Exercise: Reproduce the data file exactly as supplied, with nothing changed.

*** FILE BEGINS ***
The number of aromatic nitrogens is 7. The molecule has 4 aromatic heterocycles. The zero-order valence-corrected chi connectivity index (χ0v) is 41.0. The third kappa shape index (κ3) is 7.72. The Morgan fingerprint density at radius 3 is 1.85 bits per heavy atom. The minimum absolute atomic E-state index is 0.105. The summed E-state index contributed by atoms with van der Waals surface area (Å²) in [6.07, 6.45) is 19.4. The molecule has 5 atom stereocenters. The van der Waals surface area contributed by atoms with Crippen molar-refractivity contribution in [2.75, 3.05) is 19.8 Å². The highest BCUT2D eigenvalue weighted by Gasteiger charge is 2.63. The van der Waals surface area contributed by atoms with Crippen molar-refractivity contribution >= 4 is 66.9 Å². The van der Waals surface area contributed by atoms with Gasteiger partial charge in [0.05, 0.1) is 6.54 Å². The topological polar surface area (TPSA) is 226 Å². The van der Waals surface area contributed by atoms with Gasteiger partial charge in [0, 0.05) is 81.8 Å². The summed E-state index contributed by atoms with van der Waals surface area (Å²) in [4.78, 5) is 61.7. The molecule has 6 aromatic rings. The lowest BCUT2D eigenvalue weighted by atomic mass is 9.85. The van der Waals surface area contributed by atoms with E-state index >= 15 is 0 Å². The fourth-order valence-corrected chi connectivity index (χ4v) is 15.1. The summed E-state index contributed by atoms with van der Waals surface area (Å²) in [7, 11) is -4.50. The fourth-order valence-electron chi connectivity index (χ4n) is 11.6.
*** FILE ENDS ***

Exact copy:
The number of aromatic nitrogens is 7. The molecule has 4 aromatic heterocycles. The zero-order valence-corrected chi connectivity index (χ0v) is 41.0. The third kappa shape index (κ3) is 7.72. The Morgan fingerprint density at radius 3 is 1.85 bits per heavy atom. The minimum absolute atomic E-state index is 0.105. The summed E-state index contributed by atoms with van der Waals surface area (Å²) in [6.07, 6.45) is 19.4. The molecule has 5 atom stereocenters. The van der Waals surface area contributed by atoms with Crippen molar-refractivity contribution in [2.75, 3.05) is 19.8 Å². The highest BCUT2D eigenvalue weighted by Gasteiger charge is 2.63. The van der Waals surface area contributed by atoms with Crippen molar-refractivity contribution >= 4 is 66.9 Å². The van der Waals surface area contributed by atoms with Gasteiger partial charge in [0.05, 0.1) is 6.54 Å². The topological polar surface area (TPSA) is 226 Å². The van der Waals surface area contributed by atoms with Gasteiger partial charge in [0, 0.05) is 81.8 Å². The summed E-state index contributed by atoms with van der Waals surface area (Å²) in [4.78, 5) is 61.7. The molecule has 6 aromatic rings. The lowest BCUT2D eigenvalue weighted by atomic mass is 9.85. The van der Waals surface area contributed by atoms with E-state index >= 15 is 0 Å². The fourth-order valence-corrected chi connectivity index (χ4v) is 15.1. The summed E-state index contributed by atoms with van der Waals surface area (Å²) in [7, 11) is -4.50. The fourth-order valence-electron chi connectivity index (χ4n) is 11.6.